Two Pieces for String Quartet – Elegy and Polka Britten
Reflection for viola and piano Jay Greenberg
Kandinskiana [co-commissioned by Wigmore Hall & Britten Sinfonia: London premiere] Britten
Three Divertimenti for string quartet
Alasdair Beatson (piano) with Britten Sinfonia soloists: Thomas Gould & Miranda Dale (violins), Clare Finnimore (viola) & Caroline Dearnley (cello)
Britten Sinfonia at Wigmore Hall – Copland, Shostakovich, Britten & Jay Greenberg
Wednesday, February 13, 2013 Wigmore Hall, London
Reviewed by Ben Hogwood
Understandably, this year’s Britten Sinfonia ‘at lunch’ series is themed around the music of the composer after whom the ensemble takes its name and inventive programming to put his music in context.
Benjamin Britten and Aaron Copland enjoyed a firm friendship that was cemented in America in the late 1930s. A decade before that Copland was writing experimentally under the encouragement of Nadia Boulanger, and his piano trio Vitebsk falls into that category, so called because it is based on a Jewish folksong. The theme is highly expressive, the composer working it through intriguing combinations of key and mood, including the occasional use of quartertones. This requires rock-solid intonation on the part of the two string-players. Thomas Gould and Caroline Dearnley achieved both this and rhythmic vitality, the jagged dotted-note motifs impeccably delivered. Alasdair Beatson made a forceful contribution.
Shostakovich and Britten became good friends in the 1960s. Britten particularly admired Lady Macbeth of the Mtsensk District. The ‘Elegy’ of the Two Pieces was a prototype for one of the opera’s main ideas. Thomas Gould gave a tender rendition before the string quartet explored the sardonic humour of the ‘Polka’, shared with The Age of Gold. Britten himself was next, with a piece by the 17-year-old composer for his first instrument, the viola. Reflection is a quieter aside, a set of thoughts that move from mysterious to questioning. Clare Finnimore’s full tone was ideal at the climactic point, and with Alasdair Beatson she caught the music’s wandering nature. The concert ended with Three Divertimenti, written six years after Reflection and a considerable step forward stylistically. This was an excellent performance, capturing the mischievous humour that lies just below the surface of the ‘March’ and ‘Burlesque’, while charming with the wistful Waltz.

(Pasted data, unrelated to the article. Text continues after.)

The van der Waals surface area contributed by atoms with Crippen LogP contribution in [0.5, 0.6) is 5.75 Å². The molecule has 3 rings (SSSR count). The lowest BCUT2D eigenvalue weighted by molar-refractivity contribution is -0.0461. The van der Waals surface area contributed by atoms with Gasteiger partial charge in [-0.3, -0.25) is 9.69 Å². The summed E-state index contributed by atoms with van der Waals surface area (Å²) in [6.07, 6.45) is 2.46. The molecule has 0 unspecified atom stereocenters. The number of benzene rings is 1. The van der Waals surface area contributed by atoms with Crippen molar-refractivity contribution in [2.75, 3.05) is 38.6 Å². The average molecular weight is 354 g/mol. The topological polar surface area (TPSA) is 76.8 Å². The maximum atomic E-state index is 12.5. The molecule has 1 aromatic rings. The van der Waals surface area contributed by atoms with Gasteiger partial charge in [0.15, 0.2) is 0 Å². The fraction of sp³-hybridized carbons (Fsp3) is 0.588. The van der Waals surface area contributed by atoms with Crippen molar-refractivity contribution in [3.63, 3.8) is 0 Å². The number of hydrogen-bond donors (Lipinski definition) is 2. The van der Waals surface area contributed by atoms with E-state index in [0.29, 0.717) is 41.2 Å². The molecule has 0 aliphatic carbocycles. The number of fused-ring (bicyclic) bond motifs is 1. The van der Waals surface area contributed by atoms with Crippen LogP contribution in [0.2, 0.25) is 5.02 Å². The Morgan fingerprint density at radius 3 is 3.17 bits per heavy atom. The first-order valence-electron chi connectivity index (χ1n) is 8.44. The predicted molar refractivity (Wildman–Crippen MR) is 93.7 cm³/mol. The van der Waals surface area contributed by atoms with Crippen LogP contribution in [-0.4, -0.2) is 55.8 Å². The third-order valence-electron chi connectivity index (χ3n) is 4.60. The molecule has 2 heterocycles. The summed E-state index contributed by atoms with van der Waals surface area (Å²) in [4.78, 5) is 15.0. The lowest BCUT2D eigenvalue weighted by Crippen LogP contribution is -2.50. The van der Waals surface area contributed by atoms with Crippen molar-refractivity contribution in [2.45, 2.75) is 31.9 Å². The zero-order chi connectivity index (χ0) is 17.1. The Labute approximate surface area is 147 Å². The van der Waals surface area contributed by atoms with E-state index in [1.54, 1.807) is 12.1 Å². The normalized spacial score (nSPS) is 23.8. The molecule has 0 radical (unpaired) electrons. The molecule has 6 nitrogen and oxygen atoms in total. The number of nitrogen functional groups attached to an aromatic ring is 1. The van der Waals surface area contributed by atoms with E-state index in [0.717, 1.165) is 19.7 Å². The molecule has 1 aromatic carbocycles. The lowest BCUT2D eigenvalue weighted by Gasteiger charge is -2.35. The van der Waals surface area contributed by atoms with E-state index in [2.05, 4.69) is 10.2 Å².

Only Jay Greenberg (born 1991) and his Kandinskiana had no apparent link to the programme. Scored for piano quintet, it is initially evocative, the string-players using the wood of their instruments to create lightly percussive effects, part of Greenberg’s desire to “realise the process of creating a Kandinsky painting”. There was an explosion of colour in the note-clusters late on, but overall the piece felt like a series of gestures none allowed to fully express themselves. The performance was excellent, with musicians conducting where necessary.